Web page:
In this post I am sharing my consideration of the significance and implication of the words “if” and “when”. Many years ago I stumbled upon this as a primary classroom teacher… so long ago actually, that I am unable to pinpoint when this knowledge came into being for me. Regardless, I have long been in awe of the power of these two little words and the shift in stance in terms of a relationship, or expectations within a relationship that the choice between these two words can convey.
If… or… When…
The word if is so amazingly potent: it can take a logical consequence and turn it into a threat or a power struggle with a child. For instance a child might ask, “Can I play a game on the computer?” and a parent might reasonably respond, “Yes, if you clean your room.” Immediately the term if makes it sound like a bargaining issue or something to potentially be negotiated. Now I am not suggesting parents not negotiate occasionally with their children – but I certainly suspect that most of us are not feeling that we are lacking opportunity for this type of interaction. Additionally, this little if can unintentionally turn our reasonable requests into subtly hidden threats to our children, “If you don’t _____ you wont get _____.” or “If you want to ____ you had better _____!” Worse yet… it can lead us to nag or over-prompt.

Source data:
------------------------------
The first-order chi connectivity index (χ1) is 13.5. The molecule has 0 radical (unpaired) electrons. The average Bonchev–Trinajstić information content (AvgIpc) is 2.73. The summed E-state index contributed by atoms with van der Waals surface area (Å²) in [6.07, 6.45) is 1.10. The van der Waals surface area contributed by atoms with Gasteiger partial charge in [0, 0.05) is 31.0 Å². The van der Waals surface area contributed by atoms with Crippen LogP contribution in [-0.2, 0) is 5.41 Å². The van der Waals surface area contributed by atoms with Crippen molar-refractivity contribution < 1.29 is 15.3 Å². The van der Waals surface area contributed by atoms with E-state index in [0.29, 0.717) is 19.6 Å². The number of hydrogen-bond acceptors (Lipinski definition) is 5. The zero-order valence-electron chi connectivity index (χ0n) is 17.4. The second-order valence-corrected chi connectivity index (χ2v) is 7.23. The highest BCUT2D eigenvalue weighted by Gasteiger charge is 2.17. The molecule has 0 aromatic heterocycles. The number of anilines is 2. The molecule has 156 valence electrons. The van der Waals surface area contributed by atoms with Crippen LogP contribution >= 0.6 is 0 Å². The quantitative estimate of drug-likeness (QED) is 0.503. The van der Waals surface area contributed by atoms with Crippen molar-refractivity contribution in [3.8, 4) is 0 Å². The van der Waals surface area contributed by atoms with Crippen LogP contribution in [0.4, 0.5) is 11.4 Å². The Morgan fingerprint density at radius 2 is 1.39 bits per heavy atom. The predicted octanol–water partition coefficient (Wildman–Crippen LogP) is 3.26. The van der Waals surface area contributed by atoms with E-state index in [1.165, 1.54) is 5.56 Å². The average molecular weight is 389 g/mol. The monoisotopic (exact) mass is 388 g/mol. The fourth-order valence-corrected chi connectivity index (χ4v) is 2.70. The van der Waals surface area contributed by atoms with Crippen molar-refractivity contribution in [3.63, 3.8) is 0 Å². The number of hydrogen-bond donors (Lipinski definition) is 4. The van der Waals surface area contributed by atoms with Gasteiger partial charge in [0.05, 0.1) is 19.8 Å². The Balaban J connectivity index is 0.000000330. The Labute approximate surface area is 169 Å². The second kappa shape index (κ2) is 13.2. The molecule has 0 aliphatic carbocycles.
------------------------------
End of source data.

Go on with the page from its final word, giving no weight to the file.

For those of us with children with Aspergers or HFAutism, we too often know the pitfalls of over-prompting, or alternatively, dealing with a child who has the stamina to argue even the smallest point with the persuasive conviction of a highly paid barrister.
My suggestion would be then to pretty much replace or substitute the word if with the word when. Any time we can do this as parents or as teachers, it removes a little bit of the potential for a power struggle, or the unintentional threat, and focuses on the desired behaviour in a positive and effective way.
“Can I go on the computer?
“Yes, when (not if) your room is clean you can go on the computer.”
“When we finish _______ , we will ______.”
“When I can see you are ready, we will _____”
“When you finish your bath, we will have a story.”
So, after reading this you may consider giving it a try. You might be amazed. I will shamelessly admit that I am rather convinced that when has certain superpowers… and the difference in the dynamics of meaning, expectation, and relationship conveyed in simple word choice continue to astound me!
30 Days of Autism is a project designed to promote social understanding and offer a glimpse into the perspectives of those whose lives are touched by ASD.
©Leah Kelley, Thirty Days of Autism (2011)